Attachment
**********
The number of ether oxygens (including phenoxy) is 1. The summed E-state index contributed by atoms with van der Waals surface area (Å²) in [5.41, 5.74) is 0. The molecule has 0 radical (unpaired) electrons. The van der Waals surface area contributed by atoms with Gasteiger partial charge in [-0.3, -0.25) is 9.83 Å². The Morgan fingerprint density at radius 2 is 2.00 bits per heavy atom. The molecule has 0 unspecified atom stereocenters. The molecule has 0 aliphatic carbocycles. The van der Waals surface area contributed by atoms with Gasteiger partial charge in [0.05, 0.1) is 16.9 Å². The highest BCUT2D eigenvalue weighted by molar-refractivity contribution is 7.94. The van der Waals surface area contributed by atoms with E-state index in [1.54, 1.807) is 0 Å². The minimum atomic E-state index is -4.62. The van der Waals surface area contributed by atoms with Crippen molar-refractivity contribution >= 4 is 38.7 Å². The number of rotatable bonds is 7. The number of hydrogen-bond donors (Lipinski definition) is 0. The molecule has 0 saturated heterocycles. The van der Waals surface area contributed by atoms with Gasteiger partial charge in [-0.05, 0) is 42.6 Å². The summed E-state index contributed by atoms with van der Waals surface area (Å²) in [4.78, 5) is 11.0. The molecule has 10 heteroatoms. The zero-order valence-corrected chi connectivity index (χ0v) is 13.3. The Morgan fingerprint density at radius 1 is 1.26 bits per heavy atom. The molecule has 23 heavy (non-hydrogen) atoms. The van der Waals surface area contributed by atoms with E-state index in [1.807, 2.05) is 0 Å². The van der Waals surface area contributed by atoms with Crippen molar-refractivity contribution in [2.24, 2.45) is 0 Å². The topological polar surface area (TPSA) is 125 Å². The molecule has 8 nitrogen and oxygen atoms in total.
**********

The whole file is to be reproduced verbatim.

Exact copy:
The number of ether oxygens (including phenoxy) is 1. The summed E-state index contributed by atoms with van der Waals surface area (Å²) in [5.41, 5.74) is 0. The molecule has 0 radical (unpaired) electrons. The van der Waals surface area contributed by atoms with Gasteiger partial charge in [-0.3, -0.25) is 9.83 Å². The Morgan fingerprint density at radius 2 is 2.00 bits per heavy atom. The molecule has 0 unspecified atom stereocenters. The molecule has 0 aliphatic carbocycles. The van der Waals surface area contributed by atoms with Gasteiger partial charge in [0.05, 0.1) is 16.9 Å². The highest BCUT2D eigenvalue weighted by molar-refractivity contribution is 7.94. The van der Waals surface area contributed by atoms with E-state index in [1.54, 1.807) is 0 Å². The minimum atomic E-state index is -4.62. The van der Waals surface area contributed by atoms with Crippen molar-refractivity contribution >= 4 is 38.7 Å². The number of rotatable bonds is 7. The number of hydrogen-bond donors (Lipinski definition) is 0. The molecule has 0 saturated heterocycles. The van der Waals surface area contributed by atoms with Gasteiger partial charge in [-0.05, 0) is 42.6 Å². The summed E-state index contributed by atoms with van der Waals surface area (Å²) in [4.78, 5) is 11.0. The molecule has 10 heteroatoms. The zero-order valence-corrected chi connectivity index (χ0v) is 13.3. The Morgan fingerprint density at radius 1 is 1.26 bits per heavy atom. The molecule has 23 heavy (non-hydrogen) atoms. The van der Waals surface area contributed by atoms with E-state index in [1.807, 2.05) is 0 Å². The van der Waals surface area contributed by atoms with Crippen molar-refractivity contribution in [2.24, 2.45) is 0 Å². The topological polar surface area (TPSA) is 125 Å². The molecule has 8 nitrogen and oxygen atoms in total.